“The Adventures of Ibn Battuta: A Muslim Traveler of the Fourteenth Century” Translation: Ross E. Dunn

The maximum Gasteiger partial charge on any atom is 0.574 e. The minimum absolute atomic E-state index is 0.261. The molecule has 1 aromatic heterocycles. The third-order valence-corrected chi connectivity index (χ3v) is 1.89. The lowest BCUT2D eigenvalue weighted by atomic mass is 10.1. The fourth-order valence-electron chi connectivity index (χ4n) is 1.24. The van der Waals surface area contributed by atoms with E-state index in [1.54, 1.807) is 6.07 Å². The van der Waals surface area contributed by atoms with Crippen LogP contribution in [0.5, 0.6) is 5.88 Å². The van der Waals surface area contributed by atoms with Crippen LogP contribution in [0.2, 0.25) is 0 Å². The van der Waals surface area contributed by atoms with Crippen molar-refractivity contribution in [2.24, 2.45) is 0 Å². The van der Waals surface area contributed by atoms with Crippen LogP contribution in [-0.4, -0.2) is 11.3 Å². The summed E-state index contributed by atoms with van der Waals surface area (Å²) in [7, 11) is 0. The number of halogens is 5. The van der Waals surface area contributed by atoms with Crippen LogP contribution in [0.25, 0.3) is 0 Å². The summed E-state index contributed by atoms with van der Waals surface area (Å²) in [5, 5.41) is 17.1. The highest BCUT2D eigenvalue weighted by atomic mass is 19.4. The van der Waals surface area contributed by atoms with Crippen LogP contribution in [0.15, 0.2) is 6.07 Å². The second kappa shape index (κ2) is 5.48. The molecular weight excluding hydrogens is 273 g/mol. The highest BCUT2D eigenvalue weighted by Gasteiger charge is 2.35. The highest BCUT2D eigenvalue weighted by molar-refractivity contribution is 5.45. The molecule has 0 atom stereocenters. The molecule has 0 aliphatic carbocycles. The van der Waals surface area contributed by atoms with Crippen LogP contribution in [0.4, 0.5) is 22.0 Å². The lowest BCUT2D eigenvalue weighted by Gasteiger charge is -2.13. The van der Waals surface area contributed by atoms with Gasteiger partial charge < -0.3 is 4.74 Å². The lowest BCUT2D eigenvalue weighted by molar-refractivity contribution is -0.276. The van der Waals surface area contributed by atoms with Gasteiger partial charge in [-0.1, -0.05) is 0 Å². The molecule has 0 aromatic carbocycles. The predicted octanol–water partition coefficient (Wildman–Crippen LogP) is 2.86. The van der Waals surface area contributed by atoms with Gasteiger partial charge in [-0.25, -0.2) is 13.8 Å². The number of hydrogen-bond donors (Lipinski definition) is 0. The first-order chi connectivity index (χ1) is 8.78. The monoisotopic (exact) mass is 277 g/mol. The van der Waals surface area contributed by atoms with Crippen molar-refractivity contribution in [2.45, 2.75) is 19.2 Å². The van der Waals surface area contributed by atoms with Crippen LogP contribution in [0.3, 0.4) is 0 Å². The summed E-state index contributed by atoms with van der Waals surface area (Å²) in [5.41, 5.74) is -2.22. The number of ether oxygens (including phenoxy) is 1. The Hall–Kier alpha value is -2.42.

Ibn Batutta was a self-proclaimed scholar of the fourteenth century who traveled extensively throughout sub-Saharan Africa under the banner of Islam, and wrote of his travels in an autobiographical book entitled ‘The Travels of Ibn Battuta’. The financing for his ventures was derived from Muslim rulers inhabiting the cities he visited. His text regarding the cities and their occupants provide great insight into the cultural diversity and economic conditions of medieval Africa, Middle East and Asia. Ibn Battuta also exposes intricate details of daily life regarding food, clothing and rituals. His journals relay a precarious existence where food is not always palatable; clothing is optional and indigenous rituals conflict with his own beliefs. Religious studies students may question the need for this intricate detail; however, Ibn Battuta was gathering the crucial knowledge to help other Muslims make the journey. His observances also allowed community leaders to learn of the actions of other community leaders. Among his many observations Ibn Battuta describes the terrain where he travels and the manner in which each community receives him. On many occasions, particularly when crossing the desert, advance notice was sent to make provisions for his lodging. This advanced notice also served a vital task, to arrange for a group of people to meet the traveling party several days outside of town with the necessary supplies to complete the journey. The text discloses unfortunate events where couriers were lost, resulting in the death of entire parties because additional supplies were never sent to meet them. Recording this type of information would be an invaluable resource for other Muslims who desire to go on a pilgrimage. The Travels also discuss the danger of storms at sea and seasonal conditions that limited the...
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